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Ankle Arthroscopy


Arthroscopy is one of the most frequently performed surgical procedures in the field of orthopedic surgery. As a result of the technological advancements, such as the high definition monitors and the high resolution cameras, arthroscopy has turned out to be an extremely effective tool for the treatment of a wide range of ankle related complications.

Technically speaking, arthroscopy is a very precise surgical operation that is used to envision, diagnose, and eventually treat medical complications in the inner parts a joint. This delicate practice encompasses the creation of a small sized incision in the skin slightly through the flesh and slotting in a pencil-sized digital camera into the area within an injured joint. The arthroscopy’s minute camera and the accompanying instrumentation gives Dr. Samimi a clear view inside the damaged joint in a significantly magnified and illuminated manner. This enables him to precisely diagnose and successfully treat the injured joint condition. Dr. Samimi’s specialty is in the diagnosis and treatment of intricate routine ankle complications that may be treated with the arthroscopic procedures.

Arthroscopy is nearly at all times performed as an outpatient surgical procedure and offers benefits such as minimal risk, less complication, decreased postoperative pain and discomfort, reduced recovery time, and even a much smaller amount of scarring.

Reasons to Perform Arthroscopic Ankle Surgery 

Arthroscopic ankle surgery may be used in the treatment of:

Cartilage Damage
Minor, isolated regions of cartilage impairment (not extensive ankle arthritis) are frequently found in individuals who have sustained injuries to the ankle joint. With regard to statistical facts and figures, cartilage damage is projected to occur in roughly 5% of people who sustain a sprained ankle injury. If left untreated, the cartilage damage may progress to generalized arthritis of the joint.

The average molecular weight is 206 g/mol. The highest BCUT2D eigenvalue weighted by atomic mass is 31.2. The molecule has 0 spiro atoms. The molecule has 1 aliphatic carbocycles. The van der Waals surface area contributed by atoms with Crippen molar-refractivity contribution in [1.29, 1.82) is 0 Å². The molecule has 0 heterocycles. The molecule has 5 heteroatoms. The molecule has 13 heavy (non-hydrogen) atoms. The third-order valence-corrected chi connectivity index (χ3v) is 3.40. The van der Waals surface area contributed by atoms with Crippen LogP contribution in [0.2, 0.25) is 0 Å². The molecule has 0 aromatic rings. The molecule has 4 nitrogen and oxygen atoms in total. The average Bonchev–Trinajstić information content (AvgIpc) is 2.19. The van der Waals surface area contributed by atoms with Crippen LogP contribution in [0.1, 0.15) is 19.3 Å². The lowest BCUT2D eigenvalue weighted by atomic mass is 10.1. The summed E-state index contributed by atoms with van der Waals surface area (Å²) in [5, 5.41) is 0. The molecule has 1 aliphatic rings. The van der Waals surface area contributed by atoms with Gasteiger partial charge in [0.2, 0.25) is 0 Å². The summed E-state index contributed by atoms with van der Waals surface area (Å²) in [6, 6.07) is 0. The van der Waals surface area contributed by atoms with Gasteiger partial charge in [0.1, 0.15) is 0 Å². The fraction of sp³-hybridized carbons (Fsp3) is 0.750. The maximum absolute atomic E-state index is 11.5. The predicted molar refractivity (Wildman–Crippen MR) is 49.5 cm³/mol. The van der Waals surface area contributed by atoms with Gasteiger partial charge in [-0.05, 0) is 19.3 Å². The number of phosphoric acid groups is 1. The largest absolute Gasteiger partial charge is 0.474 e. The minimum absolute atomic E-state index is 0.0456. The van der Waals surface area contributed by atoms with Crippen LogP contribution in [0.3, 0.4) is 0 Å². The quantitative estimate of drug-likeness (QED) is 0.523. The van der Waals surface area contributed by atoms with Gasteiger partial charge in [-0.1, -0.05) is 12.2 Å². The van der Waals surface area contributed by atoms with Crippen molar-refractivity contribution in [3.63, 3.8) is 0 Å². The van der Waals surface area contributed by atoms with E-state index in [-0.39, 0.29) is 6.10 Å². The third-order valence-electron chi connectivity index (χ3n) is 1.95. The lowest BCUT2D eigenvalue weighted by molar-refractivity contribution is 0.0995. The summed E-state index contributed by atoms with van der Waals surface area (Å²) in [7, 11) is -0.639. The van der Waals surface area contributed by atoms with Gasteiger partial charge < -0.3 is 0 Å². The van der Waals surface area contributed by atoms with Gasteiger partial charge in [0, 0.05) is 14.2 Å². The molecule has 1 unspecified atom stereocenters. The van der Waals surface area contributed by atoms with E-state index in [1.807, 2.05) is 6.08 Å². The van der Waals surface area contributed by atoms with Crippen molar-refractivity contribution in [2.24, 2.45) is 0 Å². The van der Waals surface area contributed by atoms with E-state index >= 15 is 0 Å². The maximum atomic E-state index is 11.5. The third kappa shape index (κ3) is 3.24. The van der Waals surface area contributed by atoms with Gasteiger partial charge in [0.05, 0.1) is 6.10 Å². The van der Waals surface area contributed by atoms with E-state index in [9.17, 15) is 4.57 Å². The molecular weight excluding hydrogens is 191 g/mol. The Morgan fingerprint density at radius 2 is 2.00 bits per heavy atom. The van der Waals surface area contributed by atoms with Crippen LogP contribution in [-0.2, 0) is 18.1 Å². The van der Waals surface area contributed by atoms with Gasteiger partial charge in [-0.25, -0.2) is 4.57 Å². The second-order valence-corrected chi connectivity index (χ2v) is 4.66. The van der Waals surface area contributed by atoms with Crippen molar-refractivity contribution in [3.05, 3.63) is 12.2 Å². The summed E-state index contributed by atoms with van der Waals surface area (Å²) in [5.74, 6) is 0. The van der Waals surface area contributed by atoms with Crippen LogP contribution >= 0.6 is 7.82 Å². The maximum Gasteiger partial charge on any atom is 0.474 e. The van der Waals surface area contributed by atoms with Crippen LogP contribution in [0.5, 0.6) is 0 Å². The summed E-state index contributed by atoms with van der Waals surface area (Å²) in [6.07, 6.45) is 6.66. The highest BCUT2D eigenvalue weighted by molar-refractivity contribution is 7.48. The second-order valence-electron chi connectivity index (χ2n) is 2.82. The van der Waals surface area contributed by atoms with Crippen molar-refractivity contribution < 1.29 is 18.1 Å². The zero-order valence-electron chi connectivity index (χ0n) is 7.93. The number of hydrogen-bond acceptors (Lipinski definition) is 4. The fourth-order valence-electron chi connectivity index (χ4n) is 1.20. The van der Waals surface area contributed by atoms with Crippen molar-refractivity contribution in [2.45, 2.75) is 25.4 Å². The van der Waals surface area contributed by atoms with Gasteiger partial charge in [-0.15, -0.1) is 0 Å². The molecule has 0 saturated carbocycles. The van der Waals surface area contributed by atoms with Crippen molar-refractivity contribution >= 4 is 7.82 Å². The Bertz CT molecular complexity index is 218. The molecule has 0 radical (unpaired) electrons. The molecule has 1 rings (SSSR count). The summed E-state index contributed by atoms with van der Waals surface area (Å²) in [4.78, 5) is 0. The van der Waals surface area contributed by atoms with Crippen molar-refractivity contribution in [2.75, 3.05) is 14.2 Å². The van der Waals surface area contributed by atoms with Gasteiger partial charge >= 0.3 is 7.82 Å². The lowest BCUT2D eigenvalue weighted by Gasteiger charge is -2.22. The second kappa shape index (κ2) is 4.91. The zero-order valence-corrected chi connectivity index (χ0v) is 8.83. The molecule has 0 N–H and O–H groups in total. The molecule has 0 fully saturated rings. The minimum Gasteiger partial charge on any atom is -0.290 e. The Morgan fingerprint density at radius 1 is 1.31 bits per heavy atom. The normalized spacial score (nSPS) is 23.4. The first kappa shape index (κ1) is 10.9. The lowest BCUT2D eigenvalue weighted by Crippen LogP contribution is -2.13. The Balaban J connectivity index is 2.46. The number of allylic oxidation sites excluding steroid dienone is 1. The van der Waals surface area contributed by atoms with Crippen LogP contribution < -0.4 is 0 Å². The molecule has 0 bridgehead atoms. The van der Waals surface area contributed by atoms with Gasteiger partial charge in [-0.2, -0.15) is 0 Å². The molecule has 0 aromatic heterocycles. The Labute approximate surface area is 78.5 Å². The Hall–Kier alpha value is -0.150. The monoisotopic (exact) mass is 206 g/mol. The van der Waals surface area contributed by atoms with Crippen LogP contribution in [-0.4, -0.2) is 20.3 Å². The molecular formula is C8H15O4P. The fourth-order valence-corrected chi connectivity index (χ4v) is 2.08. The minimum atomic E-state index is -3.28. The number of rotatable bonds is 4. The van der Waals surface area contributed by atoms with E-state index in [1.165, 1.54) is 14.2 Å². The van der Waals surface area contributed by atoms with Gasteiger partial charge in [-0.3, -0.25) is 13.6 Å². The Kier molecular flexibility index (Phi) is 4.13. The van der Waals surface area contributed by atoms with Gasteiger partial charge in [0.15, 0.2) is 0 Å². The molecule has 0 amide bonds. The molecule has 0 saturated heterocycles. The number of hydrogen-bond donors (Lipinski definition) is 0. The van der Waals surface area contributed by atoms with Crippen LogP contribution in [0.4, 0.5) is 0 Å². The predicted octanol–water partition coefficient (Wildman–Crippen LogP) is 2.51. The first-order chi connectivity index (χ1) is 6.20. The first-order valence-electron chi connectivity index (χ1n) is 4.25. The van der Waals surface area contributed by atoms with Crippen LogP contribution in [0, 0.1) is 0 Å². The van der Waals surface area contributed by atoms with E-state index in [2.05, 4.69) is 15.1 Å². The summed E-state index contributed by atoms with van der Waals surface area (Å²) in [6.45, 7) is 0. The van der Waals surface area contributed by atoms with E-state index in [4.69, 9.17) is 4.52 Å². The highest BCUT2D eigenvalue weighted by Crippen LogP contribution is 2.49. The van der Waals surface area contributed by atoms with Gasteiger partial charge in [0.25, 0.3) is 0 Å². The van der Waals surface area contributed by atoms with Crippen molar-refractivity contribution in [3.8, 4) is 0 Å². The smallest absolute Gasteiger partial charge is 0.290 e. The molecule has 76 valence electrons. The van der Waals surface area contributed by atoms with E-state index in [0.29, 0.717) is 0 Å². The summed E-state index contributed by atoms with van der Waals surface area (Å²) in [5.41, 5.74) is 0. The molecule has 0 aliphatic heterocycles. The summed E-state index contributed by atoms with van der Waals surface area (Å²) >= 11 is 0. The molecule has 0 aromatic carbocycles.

Ankle arthroscopy is repeatedly used to evaluate these regions of cartilage impairment and to make an effort to repair the normal cartilage surface to the joint. Restoration of a cartilage surface can be achieved either by restoring the damaged cartilage, or by trying to stimulate fresh cartilage growth with a micro-fracture, cartilage transferal, or implantation of chondrocyte.

Removal of Bone Spurs
Bone outgrowths can form in the anterior position of the joint of the ankle, this results to pinching once the foot is pressed up in the direction of the shin. Medically, this condition is known as anterior ankle impingement syndrome, it is also referred to as footballer’s ankle or athlete’s ankle. This surgical procedure can be used to cut off the bone outgrowth on the anterior side of the joint, to permit improved locomotion of the ankle joint.

Removal of Loose Scar Tissue or Debris
Ankle arthroscopy can also be useful every time there is a disorder bringing about the buildup of free debris or rather scar tissue in the interior of the joint of the ankle. Getting rid of debris or scar tissue could be helpful in restoration of motion and could also lead to decreased inflammation and pain inside the joint.

Treatment of Posterior Ankle Pain
Posterior ankle aches can from time to time be treated arthroscopically. While there is restricted space for performance of an arthroscopic surgery in the rear end of the ankle, there are some circumstances that can be aided when individuals have posterior ankle pain. Particular types of tendonitis and specific bone spurs in the back of the ankle may also be treated arthroscopically.

Arthroscopic Ankle Surgery Performance

Ankle arthroscopy procedure is performed either under overall or regional anesthesia. Once ample anesthesia is administered, your medical practitioner will make ‘portals’ for penetration to the joint of the ankle. The portals are positioned in precise locations to diminish the possibility of injury to immediate nerves, blood vessels, and tendons. Through one portal, a minute camera is positioned into the joint, and through others, tiny instruments are used to address the problem.

The time span of the ankle arthroscopy procedure differs subject to what needs to be achieved, but usually will take just about one hour. Surgery is nearly always done on an outpatient basis, meaning you will go back home the same day.

After the surgical process, your ankle will be enfolded in a soft bandage or splint. Majority of patients work with a physical therapist to recover motion and strengthen the joint. The interval of recovery will also be different depending on what surgical procedure is performed.


The complications of the arthroscopic ankle surgery include nerve or tendon damage to around the ankle joint. Other complications are infection and damage to joint cartilage from the arthroscopy instruments.

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